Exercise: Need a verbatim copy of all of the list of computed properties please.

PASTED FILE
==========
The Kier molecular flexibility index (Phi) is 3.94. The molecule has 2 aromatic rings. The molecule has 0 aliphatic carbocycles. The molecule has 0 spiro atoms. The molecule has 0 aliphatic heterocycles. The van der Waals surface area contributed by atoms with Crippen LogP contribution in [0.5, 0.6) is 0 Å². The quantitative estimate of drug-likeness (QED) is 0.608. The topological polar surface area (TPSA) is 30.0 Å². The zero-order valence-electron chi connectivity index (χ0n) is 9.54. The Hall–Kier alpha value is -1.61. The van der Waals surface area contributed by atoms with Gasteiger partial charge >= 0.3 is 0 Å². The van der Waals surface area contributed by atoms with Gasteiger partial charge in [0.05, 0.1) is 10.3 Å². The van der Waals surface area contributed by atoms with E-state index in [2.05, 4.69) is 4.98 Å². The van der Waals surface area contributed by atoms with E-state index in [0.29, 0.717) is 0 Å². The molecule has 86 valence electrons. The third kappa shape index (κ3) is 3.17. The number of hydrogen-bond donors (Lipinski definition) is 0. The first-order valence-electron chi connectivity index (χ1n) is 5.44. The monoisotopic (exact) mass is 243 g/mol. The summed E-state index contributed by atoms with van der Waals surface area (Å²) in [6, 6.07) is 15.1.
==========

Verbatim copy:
The Kier molecular flexibility index (Phi) is 3.94. The molecule has 2 aromatic rings. The molecule has 0 aliphatic carbocycles. The molecule has 0 spiro atoms. The molecule has 0 aliphatic heterocycles. The van der Waals surface area contributed by atoms with Crippen LogP contribution in [0.5, 0.6) is 0 Å². The quantitative estimate of drug-likeness (QED) is 0.608. The topological polar surface area (TPSA) is 30.0 Å². The zero-order valence-electron chi connectivity index (χ0n) is 9.54. The Hall–Kier alpha value is -1.61. The van der Waals surface area contributed by atoms with Gasteiger partial charge >= 0.3 is 0 Å². The van der Waals surface area contributed by atoms with Gasteiger partial charge in [0.05, 0.1) is 10.3 Å². The van der Waals surface area contributed by atoms with E-state index in [2.05, 4.69) is 4.98 Å². The van der Waals surface area contributed by atoms with E-state index in [0.29, 0.717) is 0 Å². The molecule has 86 valence electrons. The third kappa shape index (κ3) is 3.17. The number of hydrogen-bond donors (Lipinski definition) is 0. The first-order valence-electron chi connectivity index (χ1n) is 5.44. The monoisotopic (exact) mass is 243 g/mol. The summed E-state index contributed by atoms with van der Waals surface area (Å²) in [6, 6.07) is 15.1.